The end-state, IMO, is for the standard library to be portable by porting only `std::sys` (possibly extracted to its own crate), an allocator crate, an unwinder crate, and possibly a libc crate (if std depends on it); but that outcome is far off and independent of the utility of enforcing where such code lives today.

cc @rust-lang/libs
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bors commented Sep 30, 2016

💔 Test failed - auto-win-gnu-32-opt-rustbuild

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brson commented Sep 30, 2016

@bors r=alexcrichton

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bors commented Sep 30, 2016

📌 Commit ba9e75e has been approved by alexcrichton

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brson commented Sep 30, 2016

@bors r=alexcrichton

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brson commented Oct 1, 2016

@bors r=alexcrichton

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bors commented Oct 1, 2016

📌 Commit 1a30e0f has been approved by alexcrichton

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bors commented Oct 1, 2016

Testing commit 1a30e0f with merge bdded68...

bors added a commit that referenced this pull request Oct 1, 2016
Restrict where in the tree platform-specific cfgs may be mentioned

With the ports of Rust never ending, it's important that we keep things tidy. The main thing this PR does is introduce  a new "pal" (platform abstraction layer) tidy check that limits where platform-specific CFGs may appear.

This is intended to maintain existing standards of code organization
in hopes that the standard library will continue to be refactored to
isolate platform-specific bits, making porting easier; where "standard
library" roughly means "all the dependencies of the std and test
crates".

This generally means placing restrictions on where `cfg(unix)`,
`cfg(windows)`, `cfg(target_os)` and `cfg(target_env)` may appear,
the basic objective being to isolate platform-specific code to the
platform-specific `std::sys` modules, and to the allocation,
unwinding, and libc crates.

Following are the basic rules, though there are currently
exceptions:

- core may not have platform-specific code
- liballoc_system may have platform-specific code
- liballoc_jemalloc may have platform-specific code
- libpanic_abort may have platform-specific code
- libpanic_unwind may have platform-specific code
- other crates in the std facade may not
- std may have platform-specific code in the following places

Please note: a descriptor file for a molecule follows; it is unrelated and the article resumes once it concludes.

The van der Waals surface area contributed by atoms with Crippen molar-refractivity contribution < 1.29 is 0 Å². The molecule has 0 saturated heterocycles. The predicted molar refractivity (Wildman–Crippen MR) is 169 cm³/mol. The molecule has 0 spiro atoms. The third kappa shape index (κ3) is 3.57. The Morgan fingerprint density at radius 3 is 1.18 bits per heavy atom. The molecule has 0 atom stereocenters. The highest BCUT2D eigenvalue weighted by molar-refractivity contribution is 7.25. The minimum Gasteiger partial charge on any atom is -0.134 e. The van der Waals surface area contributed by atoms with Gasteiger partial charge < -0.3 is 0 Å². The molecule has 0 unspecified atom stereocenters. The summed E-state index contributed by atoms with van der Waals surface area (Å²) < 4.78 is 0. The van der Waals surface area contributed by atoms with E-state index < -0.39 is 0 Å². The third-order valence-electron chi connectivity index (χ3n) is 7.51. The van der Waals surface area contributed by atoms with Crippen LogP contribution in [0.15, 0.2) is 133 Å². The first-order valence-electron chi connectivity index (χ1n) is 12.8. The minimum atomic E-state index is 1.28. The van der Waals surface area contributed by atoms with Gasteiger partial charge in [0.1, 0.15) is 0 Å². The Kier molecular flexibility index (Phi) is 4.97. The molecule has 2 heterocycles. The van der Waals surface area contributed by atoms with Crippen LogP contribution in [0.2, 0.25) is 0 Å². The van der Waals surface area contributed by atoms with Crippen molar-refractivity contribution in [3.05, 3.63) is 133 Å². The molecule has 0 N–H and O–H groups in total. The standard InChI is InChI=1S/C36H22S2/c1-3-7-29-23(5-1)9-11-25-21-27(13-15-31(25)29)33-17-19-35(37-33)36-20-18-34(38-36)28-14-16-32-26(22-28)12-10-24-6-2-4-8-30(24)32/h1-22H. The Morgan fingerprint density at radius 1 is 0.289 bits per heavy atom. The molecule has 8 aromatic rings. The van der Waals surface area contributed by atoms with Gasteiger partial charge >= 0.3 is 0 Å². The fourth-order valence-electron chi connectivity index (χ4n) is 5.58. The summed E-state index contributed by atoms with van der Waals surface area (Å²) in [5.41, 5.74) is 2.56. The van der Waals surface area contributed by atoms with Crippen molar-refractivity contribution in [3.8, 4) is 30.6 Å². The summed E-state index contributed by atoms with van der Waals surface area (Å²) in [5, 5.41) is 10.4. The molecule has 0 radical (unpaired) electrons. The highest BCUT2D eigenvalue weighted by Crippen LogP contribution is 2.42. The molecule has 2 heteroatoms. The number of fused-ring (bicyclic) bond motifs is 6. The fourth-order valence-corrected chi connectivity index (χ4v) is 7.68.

- sys/unix/
  - sys/windows/
  - os/

There are plenty of exceptions today though, noted in the whitelist.

The end-state, IMO, is for the standard library to be portable by porting only `std::sys` (possibly extracted to its own crate), an allocator crate, an unwinder crate, and possibly a libc crate (if std depends on it); but that outcome is far off and independent of the utility of enforcing where such code lives today.

cc @rust-lang/libs
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bors commented Oct 1, 2016

💔 Test failed - auto-mac-cross-ios-opt

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brson commented Oct 1, 2016

@bors r=alexcrichton

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bors commented Oct 1, 2016

📌 Commit 405c010 has been approved by alexcrichton

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bors commented Oct 2, 2016

Testing commit 405c010 with merge d97a08e...

bors added a commit that referenced this pull request Oct 2, 2016
Restrict where in the tree platform-specific cfgs may be mentioned

With the ports of Rust never ending, it's important that we keep things tidy. The main thing this PR does is introduce  a new "pal" (platform abstraction layer) tidy check that limits where platform-specific CFGs may appear.

This is intended to maintain existing standards of code organization
in hopes that the standard library will continue to be refactored to
isolate platform-specific bits, making porting easier; where "standard
library" roughly means "all the dependencies of the std and test
crates".

This generally means placing restrictions on where `cfg(unix)`,
`cfg(windows)`, `cfg(target_os)` and `cfg(target_env)` may appear,
the basic objective being to isolate platform-specific code to the
platform-specific `std::sys` modules, and to the allocation,
unwinding, and libc crates.

Following are the basic rules, though there are currently
exceptions:

- core may not have platform-specific code
- liballoc_system may have platform-specific code
- liballoc_jemalloc may have platform-specific code
- libpanic_abort may have platform-specific code
- libpanic_unwind may have platform-specific code
- other crates in the std facade may not
- std may have platform-specific code in the following places
  - sys/unix/
  - sys/windows/
  - os/

There are plenty of exceptions today though, noted in the whitelist.

The end-state, IMO, is for the standard library to be portable by porting only `std::sys` (possibly extracted to its own crate), an allocator crate, an unwinder crate, and possibly a libc crate (if std depends on it); but that outcome is far off and independent of the utility of enforcing where such code lives today.

cc @rust-lang/libs
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bors commented Oct 2, 2016

💔 Test failed - auto-win-msvc-32-opt

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brson commented Oct 2, 2016

@bors r=alexcrichton

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bors commented Oct 2, 2016